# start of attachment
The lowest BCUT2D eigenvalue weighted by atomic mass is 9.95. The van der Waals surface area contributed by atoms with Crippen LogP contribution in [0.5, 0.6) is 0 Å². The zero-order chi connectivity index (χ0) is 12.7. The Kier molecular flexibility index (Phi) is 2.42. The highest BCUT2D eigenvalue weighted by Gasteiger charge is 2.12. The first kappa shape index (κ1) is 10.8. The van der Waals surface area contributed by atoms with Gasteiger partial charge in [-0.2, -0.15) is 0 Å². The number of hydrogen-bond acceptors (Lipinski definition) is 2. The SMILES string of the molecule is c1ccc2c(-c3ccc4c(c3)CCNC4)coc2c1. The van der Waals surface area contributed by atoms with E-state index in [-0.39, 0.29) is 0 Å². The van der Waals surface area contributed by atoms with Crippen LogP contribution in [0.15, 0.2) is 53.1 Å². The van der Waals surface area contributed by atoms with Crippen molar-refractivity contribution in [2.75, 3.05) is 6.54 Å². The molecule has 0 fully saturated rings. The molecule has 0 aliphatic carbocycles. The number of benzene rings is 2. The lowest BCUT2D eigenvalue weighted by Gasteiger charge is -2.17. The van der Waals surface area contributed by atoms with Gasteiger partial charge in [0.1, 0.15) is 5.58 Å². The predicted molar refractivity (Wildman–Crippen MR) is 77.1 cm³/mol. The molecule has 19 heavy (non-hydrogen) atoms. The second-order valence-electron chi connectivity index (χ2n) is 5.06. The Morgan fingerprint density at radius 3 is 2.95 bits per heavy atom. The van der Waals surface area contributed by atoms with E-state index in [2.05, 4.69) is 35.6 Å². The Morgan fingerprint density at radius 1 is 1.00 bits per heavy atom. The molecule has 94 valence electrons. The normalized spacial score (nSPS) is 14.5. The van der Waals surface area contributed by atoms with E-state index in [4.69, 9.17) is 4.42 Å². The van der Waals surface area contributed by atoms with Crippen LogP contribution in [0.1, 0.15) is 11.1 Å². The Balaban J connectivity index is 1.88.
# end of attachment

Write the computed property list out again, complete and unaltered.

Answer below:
The lowest BCUT2D eigenvalue weighted by atomic mass is 9.95. The van der Waals surface area contributed by atoms with Crippen LogP contribution in [0.5, 0.6) is 0 Å². The zero-order chi connectivity index (χ0) is 12.7. The Kier molecular flexibility index (Phi) is 2.42. The highest BCUT2D eigenvalue weighted by Gasteiger charge is 2.12. The first kappa shape index (κ1) is 10.8. The van der Waals surface area contributed by atoms with Gasteiger partial charge in [-0.2, -0.15) is 0 Å². The number of hydrogen-bond acceptors (Lipinski definition) is 2. The SMILES string of the molecule is c1ccc2c(-c3ccc4c(c3)CCNC4)coc2c1. The van der Waals surface area contributed by atoms with E-state index in [-0.39, 0.29) is 0 Å². The van der Waals surface area contributed by atoms with Crippen LogP contribution in [0.15, 0.2) is 53.1 Å². The van der Waals surface area contributed by atoms with Crippen molar-refractivity contribution in [2.75, 3.05) is 6.54 Å². The molecule has 0 fully saturated rings. The molecule has 0 aliphatic carbocycles. The number of benzene rings is 2. The lowest BCUT2D eigenvalue weighted by Gasteiger charge is -2.17. The van der Waals surface area contributed by atoms with Gasteiger partial charge in [0.1, 0.15) is 5.58 Å². The predicted molar refractivity (Wildman–Crippen MR) is 77.1 cm³/mol. The molecule has 19 heavy (non-hydrogen) atoms. The second-order valence-electron chi connectivity index (χ2n) is 5.06. The Morgan fingerprint density at radius 3 is 2.95 bits per heavy atom. The van der Waals surface area contributed by atoms with E-state index in [2.05, 4.69) is 35.6 Å². The Morgan fingerprint density at radius 1 is 1.00 bits per heavy atom. The molecule has 94 valence electrons. The normalized spacial score (nSPS) is 14.5. The van der Waals surface area contributed by atoms with E-state index in [4.69, 9.17) is 4.42 Å². The van der Waals surface area contributed by atoms with Crippen LogP contribution in [0.1, 0.15) is 11.1 Å². The Balaban J connectivity index is 1.88.